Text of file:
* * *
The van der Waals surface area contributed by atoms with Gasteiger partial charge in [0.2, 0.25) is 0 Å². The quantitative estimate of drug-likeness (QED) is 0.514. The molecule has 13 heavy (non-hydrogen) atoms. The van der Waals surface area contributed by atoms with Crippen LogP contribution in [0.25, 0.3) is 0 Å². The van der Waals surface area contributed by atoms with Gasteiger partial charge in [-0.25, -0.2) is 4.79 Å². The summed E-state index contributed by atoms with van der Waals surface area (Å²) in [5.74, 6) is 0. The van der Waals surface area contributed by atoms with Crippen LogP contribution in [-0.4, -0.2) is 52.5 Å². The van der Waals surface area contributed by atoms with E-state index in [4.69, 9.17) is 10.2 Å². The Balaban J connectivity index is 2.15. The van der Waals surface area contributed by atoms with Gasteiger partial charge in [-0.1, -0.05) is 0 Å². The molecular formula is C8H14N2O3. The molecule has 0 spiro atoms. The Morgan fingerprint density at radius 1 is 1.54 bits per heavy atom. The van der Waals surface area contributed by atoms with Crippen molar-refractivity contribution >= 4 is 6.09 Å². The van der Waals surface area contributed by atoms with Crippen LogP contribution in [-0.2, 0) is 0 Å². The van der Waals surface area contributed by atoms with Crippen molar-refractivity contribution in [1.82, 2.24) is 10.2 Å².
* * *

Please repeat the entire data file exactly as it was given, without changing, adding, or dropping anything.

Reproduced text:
The van der Waals surface area contributed by atoms with Gasteiger partial charge in [0.2, 0.25) is 0 Å². The quantitative estimate of drug-likeness (QED) is 0.514. The molecule has 13 heavy (non-hydrogen) atoms. The van der Waals surface area contributed by atoms with Crippen LogP contribution in [0.25, 0.3) is 0 Å². The van der Waals surface area contributed by atoms with Gasteiger partial charge in [-0.25, -0.2) is 4.79 Å². The summed E-state index contributed by atoms with van der Waals surface area (Å²) in [5.74, 6) is 0. The van der Waals surface area contributed by atoms with Crippen LogP contribution in [-0.4, -0.2) is 52.5 Å². The van der Waals surface area contributed by atoms with E-state index in [4.69, 9.17) is 10.2 Å². The Balaban J connectivity index is 2.15. The van der Waals surface area contributed by atoms with Gasteiger partial charge in [-0.1, -0.05) is 0 Å². The molecular formula is C8H14N2O3. The molecule has 0 spiro atoms. The Morgan fingerprint density at radius 1 is 1.54 bits per heavy atom. The van der Waals surface area contributed by atoms with Crippen molar-refractivity contribution >= 4 is 6.09 Å². The van der Waals surface area contributed by atoms with Crippen LogP contribution in [-0.2, 0) is 0 Å². The van der Waals surface area contributed by atoms with Crippen molar-refractivity contribution in [1.82, 2.24) is 10.2 Å².